The appellant’s counsel also argued that the reason for not disclosing the complaints in counts 1-3 immediately must be understood in the context of complainant’s age and relationship with respondent. Appellant’s counsel further argued that appellant was made to watch pornographic videos and that respondent made her to believe that sexual inter course between a father and biological daughter was acceptable in other jurisdictions though not in Zimbabwe. This argument is totally without any basis as the record of trial is replete with evidence that the complainant’s alleged discomfort at the abuse was not allayed by the alleged excuses by the respondent as evidenced by the complainant’s alleged reports to her 3 school friends and the 2 alleged suicide attempts brought to complainant’s Arts teacher) on account of the alleged sexual molestations or abuse by respondent.
The appellant’s counsel also argued that the complainant was first raped in 2017 and that even though the complaint of abuse came to light in December 2019 complainant had told her friend Natasha in January 2019 at which occasion the complainant had not gone into details on how the rape had occurred.
This submission overlooks the following evidence led by the state.
that according to Natasha’s testimony complainant had earlier on told her other 2 friends namely Munopashe and Miriam.
that Complainant testified that she would have informed her mother of the abuse but feared that her mother would not believe her.
that despite Natasha asking complainant to confide in her details of abuse complaint would not disclose such details.
When Natasha was given the report by complainant of the alleged abuse by respondent complainant did not allege that she had been raped - the record reflects on p 102 the following –“ Oprah (complainant) was in distress on that day and I wanted out what was going on with her. She did not openly tell me what was wrong she beat about the bush for quite a while eventually she told me that she was not normal. And I asked her why she thought she was not normal and she said and she said “ My father incest with me” I thought I had ( heard) wrong and l asked her to repeat what she had said to me and she said it again. I asked her if she had told anyone about it and she said she had told 2 of her friends Munopa and Miriam.”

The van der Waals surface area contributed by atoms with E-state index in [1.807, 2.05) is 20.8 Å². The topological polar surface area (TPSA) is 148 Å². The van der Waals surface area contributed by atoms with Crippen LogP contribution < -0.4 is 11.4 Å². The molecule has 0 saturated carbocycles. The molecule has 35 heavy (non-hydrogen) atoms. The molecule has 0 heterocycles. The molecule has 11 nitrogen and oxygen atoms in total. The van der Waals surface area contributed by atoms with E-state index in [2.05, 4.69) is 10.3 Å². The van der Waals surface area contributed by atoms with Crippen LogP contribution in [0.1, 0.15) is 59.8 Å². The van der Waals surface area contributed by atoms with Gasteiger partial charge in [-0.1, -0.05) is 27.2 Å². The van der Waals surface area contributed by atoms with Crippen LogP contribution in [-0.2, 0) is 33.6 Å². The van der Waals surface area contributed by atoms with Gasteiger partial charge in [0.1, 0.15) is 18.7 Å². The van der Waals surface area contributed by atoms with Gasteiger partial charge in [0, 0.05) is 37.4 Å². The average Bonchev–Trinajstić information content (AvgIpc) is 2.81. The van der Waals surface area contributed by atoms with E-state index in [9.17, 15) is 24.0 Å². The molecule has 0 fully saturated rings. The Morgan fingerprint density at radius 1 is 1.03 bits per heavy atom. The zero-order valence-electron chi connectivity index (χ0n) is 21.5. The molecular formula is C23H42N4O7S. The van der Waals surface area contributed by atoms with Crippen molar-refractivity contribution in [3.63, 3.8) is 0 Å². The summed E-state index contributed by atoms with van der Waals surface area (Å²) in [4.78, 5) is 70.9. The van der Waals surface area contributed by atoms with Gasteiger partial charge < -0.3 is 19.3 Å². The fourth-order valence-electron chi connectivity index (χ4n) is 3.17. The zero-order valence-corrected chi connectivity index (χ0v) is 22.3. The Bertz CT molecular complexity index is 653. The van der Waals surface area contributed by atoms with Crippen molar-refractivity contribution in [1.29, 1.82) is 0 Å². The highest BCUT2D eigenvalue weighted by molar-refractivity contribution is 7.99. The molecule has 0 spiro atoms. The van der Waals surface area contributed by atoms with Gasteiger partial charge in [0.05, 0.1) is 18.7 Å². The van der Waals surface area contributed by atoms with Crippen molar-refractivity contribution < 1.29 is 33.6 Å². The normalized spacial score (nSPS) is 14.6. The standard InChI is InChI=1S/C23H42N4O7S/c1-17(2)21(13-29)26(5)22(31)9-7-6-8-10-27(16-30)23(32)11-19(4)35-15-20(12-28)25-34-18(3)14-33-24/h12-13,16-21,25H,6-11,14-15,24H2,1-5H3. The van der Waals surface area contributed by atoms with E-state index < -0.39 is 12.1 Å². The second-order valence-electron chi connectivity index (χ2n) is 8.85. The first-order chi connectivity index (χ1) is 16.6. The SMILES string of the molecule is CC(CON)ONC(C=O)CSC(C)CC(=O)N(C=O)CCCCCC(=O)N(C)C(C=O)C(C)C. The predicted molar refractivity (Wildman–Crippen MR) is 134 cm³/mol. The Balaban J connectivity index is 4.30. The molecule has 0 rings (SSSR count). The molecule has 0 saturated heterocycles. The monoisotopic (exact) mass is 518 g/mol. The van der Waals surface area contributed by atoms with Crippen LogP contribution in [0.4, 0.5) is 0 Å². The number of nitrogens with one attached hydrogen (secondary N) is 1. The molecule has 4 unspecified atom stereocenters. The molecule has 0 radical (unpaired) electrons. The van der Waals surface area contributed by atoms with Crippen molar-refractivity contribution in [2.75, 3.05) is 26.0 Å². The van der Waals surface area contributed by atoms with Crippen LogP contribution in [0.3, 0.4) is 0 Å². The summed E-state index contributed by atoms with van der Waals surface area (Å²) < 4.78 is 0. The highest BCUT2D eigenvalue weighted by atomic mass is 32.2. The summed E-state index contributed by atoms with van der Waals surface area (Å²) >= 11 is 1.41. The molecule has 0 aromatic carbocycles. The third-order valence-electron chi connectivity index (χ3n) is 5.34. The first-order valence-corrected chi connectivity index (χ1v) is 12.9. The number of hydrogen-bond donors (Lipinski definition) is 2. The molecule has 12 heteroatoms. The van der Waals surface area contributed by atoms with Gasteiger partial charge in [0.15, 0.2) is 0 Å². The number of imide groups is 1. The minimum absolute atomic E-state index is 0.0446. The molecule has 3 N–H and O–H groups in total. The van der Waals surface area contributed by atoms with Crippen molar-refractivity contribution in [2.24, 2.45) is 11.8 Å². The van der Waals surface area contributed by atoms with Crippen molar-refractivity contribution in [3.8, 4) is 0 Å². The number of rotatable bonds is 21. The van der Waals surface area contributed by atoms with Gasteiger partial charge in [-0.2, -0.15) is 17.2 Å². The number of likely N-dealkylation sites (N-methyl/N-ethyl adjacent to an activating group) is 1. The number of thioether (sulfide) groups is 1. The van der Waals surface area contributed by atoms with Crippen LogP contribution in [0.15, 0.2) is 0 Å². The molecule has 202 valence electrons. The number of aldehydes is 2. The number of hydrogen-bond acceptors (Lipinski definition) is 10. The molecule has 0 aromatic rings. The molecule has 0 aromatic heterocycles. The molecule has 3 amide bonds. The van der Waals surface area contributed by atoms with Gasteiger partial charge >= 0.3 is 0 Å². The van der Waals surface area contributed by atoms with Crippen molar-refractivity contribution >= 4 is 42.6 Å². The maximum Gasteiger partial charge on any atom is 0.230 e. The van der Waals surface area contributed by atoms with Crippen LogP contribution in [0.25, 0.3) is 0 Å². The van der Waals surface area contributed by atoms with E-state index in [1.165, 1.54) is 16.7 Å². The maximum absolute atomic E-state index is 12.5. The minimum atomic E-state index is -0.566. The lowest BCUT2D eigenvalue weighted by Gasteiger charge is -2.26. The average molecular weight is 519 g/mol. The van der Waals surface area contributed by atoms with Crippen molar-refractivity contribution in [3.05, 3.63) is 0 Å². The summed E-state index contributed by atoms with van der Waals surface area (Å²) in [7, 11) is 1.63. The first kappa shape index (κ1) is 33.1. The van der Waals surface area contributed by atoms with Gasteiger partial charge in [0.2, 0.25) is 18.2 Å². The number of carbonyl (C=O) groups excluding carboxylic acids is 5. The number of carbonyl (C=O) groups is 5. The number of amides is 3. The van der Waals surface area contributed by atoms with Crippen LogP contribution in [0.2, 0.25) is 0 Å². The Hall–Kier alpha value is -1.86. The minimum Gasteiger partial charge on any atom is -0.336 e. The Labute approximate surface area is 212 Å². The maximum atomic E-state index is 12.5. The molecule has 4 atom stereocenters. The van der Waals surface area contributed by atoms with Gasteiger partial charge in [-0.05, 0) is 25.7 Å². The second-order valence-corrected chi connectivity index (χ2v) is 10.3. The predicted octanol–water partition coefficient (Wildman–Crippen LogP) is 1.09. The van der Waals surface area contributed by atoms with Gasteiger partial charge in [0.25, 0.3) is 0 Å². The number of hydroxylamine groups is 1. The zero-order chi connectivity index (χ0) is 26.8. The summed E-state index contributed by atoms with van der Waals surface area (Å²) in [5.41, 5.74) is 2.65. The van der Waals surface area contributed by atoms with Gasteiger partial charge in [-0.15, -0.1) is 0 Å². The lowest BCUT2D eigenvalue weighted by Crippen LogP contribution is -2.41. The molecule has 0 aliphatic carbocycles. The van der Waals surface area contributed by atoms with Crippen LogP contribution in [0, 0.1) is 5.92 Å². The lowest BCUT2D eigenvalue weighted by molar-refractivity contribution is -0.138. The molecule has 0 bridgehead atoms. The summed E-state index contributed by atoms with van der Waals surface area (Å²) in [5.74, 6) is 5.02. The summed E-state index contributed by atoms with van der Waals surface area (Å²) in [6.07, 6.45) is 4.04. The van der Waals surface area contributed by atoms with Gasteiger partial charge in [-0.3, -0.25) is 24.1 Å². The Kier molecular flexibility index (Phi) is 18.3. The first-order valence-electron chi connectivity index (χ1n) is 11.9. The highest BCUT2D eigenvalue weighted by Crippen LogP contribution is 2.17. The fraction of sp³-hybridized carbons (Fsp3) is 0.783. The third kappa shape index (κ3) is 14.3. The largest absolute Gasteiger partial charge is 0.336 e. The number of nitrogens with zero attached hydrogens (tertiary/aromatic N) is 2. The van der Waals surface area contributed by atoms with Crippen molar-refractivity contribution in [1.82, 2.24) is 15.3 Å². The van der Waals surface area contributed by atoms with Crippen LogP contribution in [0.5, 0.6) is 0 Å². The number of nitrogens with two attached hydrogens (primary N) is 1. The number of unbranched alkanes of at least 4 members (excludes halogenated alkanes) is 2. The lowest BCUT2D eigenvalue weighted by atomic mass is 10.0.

It is significant to note that complainant did not allege rape when she disclosed the alleged sexual abuse to Natasha. Neither did complainant allege rape when she informed her 2 friends Miriam and Munopaishe about the alleged sexual abuse by the respondent. It is clear that the report made to Natasha had earlier been made to Miriam and Munopaishe and that report was incest and not rape. It is also important to note that in its state outline produced in court at respondent’s trial there is not an iota of reference to threats allegedly made by respondent to complainant not to disclose the abuse to third parties. When this court has regard to complainant’s report to Natasha that respondent was sexually abusing her so frequently (about 4 times every week) and the fact that no complaint of the alleged rape was made for the period 2017 to 2019 despite the readily available opportunities to do so ie to complainant’s own mother, school authorities, her own Arts teacher, including her own friends this court cannot fault the court a quo, for considering that it was not safe to convict the respondent in those circumstances.
The appellant’s counsel sought to argue that complainant believed the respondent’s threats which appellant’s counsel listed as follows:
that respondent told the complainant not to tell anyone and if she did she would have no proof.
ii) that he was a rich man well connected in social and Governmental Circles nothing would happen to him
that if she told any one respondent and her mother would team up to get her prosecuted for attempted murder and she would be jailed for attempted murder - this in reference to alleged some food poisoning incident when complainant had allegedly poisoned her mother with pesticide.
These alleged threats did not seem to have weighed with complainant if one has regard to the fact that she allegedly told Miriam and Munopaishe and Natatsha yet complainant had no guarantee that the friends would not disclose or let the cat out of the bag so to say.